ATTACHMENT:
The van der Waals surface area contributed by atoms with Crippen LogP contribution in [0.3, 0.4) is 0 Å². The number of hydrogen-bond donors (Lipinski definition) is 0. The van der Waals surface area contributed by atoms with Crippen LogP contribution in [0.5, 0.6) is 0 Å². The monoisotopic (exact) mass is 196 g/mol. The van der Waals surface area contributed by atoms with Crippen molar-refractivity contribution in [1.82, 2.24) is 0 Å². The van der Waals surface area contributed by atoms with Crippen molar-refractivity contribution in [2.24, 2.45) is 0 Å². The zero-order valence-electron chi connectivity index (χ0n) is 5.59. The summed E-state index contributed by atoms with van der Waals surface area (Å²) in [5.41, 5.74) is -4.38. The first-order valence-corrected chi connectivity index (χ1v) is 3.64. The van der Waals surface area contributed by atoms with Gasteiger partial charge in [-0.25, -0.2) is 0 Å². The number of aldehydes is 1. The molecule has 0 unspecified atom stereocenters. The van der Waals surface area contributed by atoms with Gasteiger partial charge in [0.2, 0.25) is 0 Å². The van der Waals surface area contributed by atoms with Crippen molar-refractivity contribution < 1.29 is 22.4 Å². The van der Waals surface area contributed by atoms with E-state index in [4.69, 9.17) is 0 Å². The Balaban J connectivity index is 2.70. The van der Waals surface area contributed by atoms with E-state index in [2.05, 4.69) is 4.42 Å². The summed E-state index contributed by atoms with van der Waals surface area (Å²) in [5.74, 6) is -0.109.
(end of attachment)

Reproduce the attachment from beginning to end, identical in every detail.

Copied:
The van der Waals surface area contributed by atoms with Crippen LogP contribution in [0.3, 0.4) is 0 Å². The number of hydrogen-bond donors (Lipinski definition) is 0. The van der Waals surface area contributed by atoms with Crippen LogP contribution in [0.5, 0.6) is 0 Å². The monoisotopic (exact) mass is 196 g/mol. The van der Waals surface area contributed by atoms with Crippen molar-refractivity contribution in [1.82, 2.24) is 0 Å². The van der Waals surface area contributed by atoms with Crippen molar-refractivity contribution in [2.24, 2.45) is 0 Å². The zero-order valence-electron chi connectivity index (χ0n) is 5.59. The summed E-state index contributed by atoms with van der Waals surface area (Å²) in [5.41, 5.74) is -4.38. The first-order valence-corrected chi connectivity index (χ1v) is 3.64. The van der Waals surface area contributed by atoms with Gasteiger partial charge in [-0.25, -0.2) is 0 Å². The number of aldehydes is 1. The molecule has 0 unspecified atom stereocenters. The van der Waals surface area contributed by atoms with Gasteiger partial charge in [0.2, 0.25) is 0 Å². The van der Waals surface area contributed by atoms with Crippen molar-refractivity contribution < 1.29 is 22.4 Å². The van der Waals surface area contributed by atoms with E-state index in [4.69, 9.17) is 0 Å². The Balaban J connectivity index is 2.70. The van der Waals surface area contributed by atoms with E-state index in [2.05, 4.69) is 4.42 Å². The summed E-state index contributed by atoms with van der Waals surface area (Å²) in [5.74, 6) is -0.109.